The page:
Quantifying machining outputs relevant to the removal of dental caries in human teeth

Nowak, James Francis, Jr.
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Samuel, Johnson
Mills, Kristen L.
Walczyk, Daniel F.
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Mechanical engineering
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This electronic version is a licensed copy owned by Rensselaer Polytechnic Institute, Troy, NY. Copyright of original work retained by author.
Full Citation
Dental caries are a common ailment affecting human teeth. The short supply of locally-trained dentists in developing countries places a socio-economic burden on their communities. A possible solution to this problem is to explore minimally-assisted tooth repair systems that could substitute for the skill of a dentist and provide overall dental care at a lower cost. This thesis explores the first step towards the development of such systems by quantifying machining outputs relevant to the removal of dental caries in human teeth. The cutting forces obtained in this study were matched to the CT-scans of the tooth workpieces in order to observe the transition of the cutting forces between the enamel and dentin regions of the tooth. Anisotropy of the enamel region was captured by the orientation-dependent variations of the cutting forces. Cutting forces in the dentin region were shown to be less sensitive to orientation. Stalling of the dental bur, or cutting tool, (due to the low torque of the dental handpiece, or spindle) was observed to occur at high cutting speeds (greater than 50 krpm), combined with high feed per tooth values (greater than 0.5 μm) and affected the surface morphology of the machined surface. The type of fit present on the shank of the dental bur affects the cutting force signal and rotational speed of the bur during the cutting process. This type of fit, in turn, also affects the wear pattern on the cutting edges of the dental bur. Finally, the development of a phase-specific mechanistic machining model applied to the structure of teeth is described as a future pathway that can be explored in order to further develop these minimally-assisted tooth repair systems.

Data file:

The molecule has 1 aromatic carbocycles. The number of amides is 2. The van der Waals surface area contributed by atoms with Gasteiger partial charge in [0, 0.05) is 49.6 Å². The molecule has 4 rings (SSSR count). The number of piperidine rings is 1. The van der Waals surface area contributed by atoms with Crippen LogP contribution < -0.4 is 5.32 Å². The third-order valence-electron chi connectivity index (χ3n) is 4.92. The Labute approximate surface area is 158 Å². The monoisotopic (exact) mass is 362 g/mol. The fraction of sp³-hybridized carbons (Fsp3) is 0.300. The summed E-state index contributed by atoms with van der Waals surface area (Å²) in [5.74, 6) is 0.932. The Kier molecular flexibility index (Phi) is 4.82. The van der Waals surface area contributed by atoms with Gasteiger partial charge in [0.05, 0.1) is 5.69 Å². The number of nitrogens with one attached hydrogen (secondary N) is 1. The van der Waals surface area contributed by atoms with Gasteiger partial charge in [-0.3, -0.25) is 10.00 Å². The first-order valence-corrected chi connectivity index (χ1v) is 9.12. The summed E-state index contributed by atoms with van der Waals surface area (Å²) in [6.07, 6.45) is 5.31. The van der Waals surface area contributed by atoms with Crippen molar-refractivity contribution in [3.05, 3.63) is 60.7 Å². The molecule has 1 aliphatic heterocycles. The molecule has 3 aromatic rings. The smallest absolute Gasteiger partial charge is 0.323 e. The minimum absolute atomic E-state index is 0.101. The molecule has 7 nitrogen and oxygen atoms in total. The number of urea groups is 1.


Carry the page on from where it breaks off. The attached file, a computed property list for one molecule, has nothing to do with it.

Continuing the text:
May 2016
School of Engineering
Dept. of Mechanical, Aerospace, and Nuclear Engineering
Rensselaer Polytechnic Institute, Troy, NY
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